I was surprised to notice the paint vanishment, though. I figured if you just left your car at the curb and never bothered it with soap or wax or anything, the paint would just stay put out of loyalty if nothing else. Or if it was inclined to wander, it would be sealed down with all the bird poop. I mean, otherwise, what is the point of parking under the power lines?

Actually, I was a little set back by the bird poop accumulation, which has far exceeded previous efforts, and was beginning to develop some topography. In my usual deductive fashion, I thought it was evidence of my efforts to attract more birds to the garden, or maybe evidence of a new digestive enthusiasm on the part of the regulars. Took me a few days before it occurred to me that my standard car hygiene--God's Car Wash--had pretty much shut down for the last year. We did get two inches of rain a couple weekends ago but that was by far the most we'd had since last January. If you've been dissuaded from moving to Oregon because it rains all the time, fear no more. Now we're the land of smoke and dead trees.

So after the rain a lot of the car looks a little neater now, not that I was inclined to get a new one anyway. It would be fun, and if I did it would be all-electric, but even an all-electric car has nothing on mine, virtue-wise. Mine's all-gas but it's parked. And there's a significant cost to the planet of manufacturing a new one. And the electricity for a car might come from coal. So. No new car for me, unless someone creams this one. Have at it.
Besides, there's a lot to be said for mine. If someone scuffs it up, as someone apparently just did last week, I don't really care. That's a freedom. My curb-feelers work great, and will until a little more rubber is scraped off the sidewalls. My blind-spot protection is second to none, as long as I have a passenger with a good set of lungs. Thanks to the hole in the floorboards that Dave created with his imaginary brake pedal, we've got a good auxiliary Fred Flintstone power boost system, or good enough--he's seventy now, so he can't keep up highway speeds for long like he used to.
The sound system isn't all it could be, I'll admit that. We still have a thumping bass but the treble is way out of practice and both of us have trouble with the lyrics of everything except Build Me Up Buttercup.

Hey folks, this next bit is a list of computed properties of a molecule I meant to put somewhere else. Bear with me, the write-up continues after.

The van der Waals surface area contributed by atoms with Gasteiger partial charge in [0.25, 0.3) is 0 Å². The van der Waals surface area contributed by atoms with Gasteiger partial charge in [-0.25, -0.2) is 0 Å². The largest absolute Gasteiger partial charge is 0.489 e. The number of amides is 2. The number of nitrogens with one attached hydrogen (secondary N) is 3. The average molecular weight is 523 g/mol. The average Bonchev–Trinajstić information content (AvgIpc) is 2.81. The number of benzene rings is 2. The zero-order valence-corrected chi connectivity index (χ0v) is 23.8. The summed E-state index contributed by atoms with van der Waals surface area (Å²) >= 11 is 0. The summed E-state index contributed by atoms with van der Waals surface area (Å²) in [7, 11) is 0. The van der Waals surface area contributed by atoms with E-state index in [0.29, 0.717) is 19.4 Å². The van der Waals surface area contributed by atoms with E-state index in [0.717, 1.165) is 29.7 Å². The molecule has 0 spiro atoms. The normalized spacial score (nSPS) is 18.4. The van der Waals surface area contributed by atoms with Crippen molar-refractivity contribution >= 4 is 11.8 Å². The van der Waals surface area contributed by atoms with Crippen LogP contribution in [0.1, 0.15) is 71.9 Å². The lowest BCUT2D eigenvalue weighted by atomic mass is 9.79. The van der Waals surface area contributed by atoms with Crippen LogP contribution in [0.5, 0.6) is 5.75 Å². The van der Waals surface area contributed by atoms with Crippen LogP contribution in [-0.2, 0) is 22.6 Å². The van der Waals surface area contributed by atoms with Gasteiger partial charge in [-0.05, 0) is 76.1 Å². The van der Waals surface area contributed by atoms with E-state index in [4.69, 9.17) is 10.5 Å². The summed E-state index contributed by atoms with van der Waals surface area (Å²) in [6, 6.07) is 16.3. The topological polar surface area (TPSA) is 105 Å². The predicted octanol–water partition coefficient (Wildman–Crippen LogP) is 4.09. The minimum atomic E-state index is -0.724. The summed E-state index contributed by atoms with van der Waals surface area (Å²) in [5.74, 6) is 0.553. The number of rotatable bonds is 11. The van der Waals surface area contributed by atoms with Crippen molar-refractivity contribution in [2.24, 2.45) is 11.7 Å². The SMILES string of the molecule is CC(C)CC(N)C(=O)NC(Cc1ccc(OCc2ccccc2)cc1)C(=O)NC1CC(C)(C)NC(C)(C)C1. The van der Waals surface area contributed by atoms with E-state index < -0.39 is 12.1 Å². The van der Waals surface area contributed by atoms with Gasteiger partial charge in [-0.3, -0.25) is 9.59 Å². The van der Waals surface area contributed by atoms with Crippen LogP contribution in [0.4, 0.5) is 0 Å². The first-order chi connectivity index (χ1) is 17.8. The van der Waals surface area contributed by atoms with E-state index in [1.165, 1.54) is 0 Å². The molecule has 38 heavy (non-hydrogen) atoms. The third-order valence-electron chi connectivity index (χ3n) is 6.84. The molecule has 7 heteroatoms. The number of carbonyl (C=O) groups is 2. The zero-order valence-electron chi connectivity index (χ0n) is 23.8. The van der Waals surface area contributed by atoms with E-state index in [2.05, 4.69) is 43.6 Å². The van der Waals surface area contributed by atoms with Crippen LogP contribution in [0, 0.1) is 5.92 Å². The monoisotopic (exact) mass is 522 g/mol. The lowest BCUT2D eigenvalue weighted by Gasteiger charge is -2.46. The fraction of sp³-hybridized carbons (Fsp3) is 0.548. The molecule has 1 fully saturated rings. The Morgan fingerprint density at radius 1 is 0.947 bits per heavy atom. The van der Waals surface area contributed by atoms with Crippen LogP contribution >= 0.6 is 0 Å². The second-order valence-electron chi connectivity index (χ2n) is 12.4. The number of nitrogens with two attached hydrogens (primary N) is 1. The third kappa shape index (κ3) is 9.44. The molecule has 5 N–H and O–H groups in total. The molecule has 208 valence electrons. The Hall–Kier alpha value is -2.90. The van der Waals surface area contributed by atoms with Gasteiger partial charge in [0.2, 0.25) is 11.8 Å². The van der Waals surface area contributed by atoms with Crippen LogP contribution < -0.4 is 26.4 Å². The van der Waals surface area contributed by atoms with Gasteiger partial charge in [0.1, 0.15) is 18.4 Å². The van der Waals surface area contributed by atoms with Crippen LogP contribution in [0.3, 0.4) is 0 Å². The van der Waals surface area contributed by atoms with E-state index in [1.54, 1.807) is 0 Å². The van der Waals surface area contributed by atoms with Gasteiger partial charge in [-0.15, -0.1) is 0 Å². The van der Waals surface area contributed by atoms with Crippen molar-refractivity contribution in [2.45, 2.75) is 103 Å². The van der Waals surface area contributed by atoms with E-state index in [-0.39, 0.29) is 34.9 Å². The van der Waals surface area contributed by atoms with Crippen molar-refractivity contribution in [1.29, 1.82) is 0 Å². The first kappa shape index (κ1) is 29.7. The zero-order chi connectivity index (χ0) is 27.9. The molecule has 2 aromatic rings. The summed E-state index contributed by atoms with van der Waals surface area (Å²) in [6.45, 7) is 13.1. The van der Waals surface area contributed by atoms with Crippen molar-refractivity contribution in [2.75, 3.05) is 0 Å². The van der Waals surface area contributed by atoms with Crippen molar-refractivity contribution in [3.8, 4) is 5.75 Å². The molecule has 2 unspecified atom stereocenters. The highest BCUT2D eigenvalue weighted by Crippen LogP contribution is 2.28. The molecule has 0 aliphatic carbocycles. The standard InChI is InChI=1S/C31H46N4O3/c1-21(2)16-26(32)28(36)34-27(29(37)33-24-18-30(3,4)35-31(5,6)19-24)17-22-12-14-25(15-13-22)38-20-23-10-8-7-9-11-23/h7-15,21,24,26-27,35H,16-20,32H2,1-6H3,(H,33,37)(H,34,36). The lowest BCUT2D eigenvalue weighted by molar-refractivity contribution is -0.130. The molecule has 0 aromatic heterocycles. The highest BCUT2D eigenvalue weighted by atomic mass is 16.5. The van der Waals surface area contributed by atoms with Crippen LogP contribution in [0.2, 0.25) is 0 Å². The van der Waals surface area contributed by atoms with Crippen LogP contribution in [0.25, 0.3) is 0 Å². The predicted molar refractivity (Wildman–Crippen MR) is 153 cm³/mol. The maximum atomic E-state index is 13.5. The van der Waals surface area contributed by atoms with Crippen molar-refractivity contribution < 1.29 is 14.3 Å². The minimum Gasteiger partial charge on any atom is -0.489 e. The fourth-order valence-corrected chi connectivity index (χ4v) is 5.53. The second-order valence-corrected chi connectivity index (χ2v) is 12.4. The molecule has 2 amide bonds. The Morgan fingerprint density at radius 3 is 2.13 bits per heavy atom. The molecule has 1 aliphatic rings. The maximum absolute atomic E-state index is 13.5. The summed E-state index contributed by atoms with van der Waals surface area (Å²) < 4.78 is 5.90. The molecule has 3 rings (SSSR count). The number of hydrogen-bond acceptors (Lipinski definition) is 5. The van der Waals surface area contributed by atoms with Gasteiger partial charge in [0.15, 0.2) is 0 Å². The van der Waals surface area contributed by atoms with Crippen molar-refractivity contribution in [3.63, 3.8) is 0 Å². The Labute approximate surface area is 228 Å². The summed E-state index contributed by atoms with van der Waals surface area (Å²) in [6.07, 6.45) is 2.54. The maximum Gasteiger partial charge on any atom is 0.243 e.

It might be nice to be able to unlock the doors from a few feet away, but you don't really need them unlocked until you get there anyway, even if it's raining, which it isn't anymore. We do each have to roll our own windows down by hand. But that's fun. It's worth it just to put a young person in the seat and watch them feel along the side panel for the button like they're trying to find the spot that makes the bookcase wall turn around in a mystery movie.
I'm sure I could get used to one bell or one whistle if I had it. I'd probably get to where I couldn't imagine doing without it. But there's also a lot to be said for keeping the number of things you can't live without to a minimum.

Saturday, October 2, 2021

The Human Bean

Sure is a lot of talk about abortion these days. There has been all along, of course. I remember when Roe v. Wade became the law of the land. I said something laudatory about it and was shocked when someone pushed back on my enthusiasm, and kind of hard, too. Well, shoot. I was nineteen and not accustomed to imagining other people had different opinions.

People still do, no surprise. I don't see a lot of point in arguing about it. Feelings run strong. And it's not just a matter of deciding when a human being arrives on the scene. That's too fine a line to tease out. Heck, there are people who believe it's a sin to try not to get pregnant, so we're all across the board here.

Right now we're rolling back abortion rights for women carrying six-week-old fetuses, at which point the items in question aren't even the size of a normal bean. A small lentil, maybe. But I'm a small person who was a small baby and I don't think size is much of a metric of worth. What is more to the point is whether the lentil is human. It's a tiny bean, but is it a human bean? Does it have more substance than a thought or a prayer?

Opinions differ. But it gets more tangled than that. I'd say a bean with human DNA probably is human. But does its humanity matter to me? Not all that much, frankly.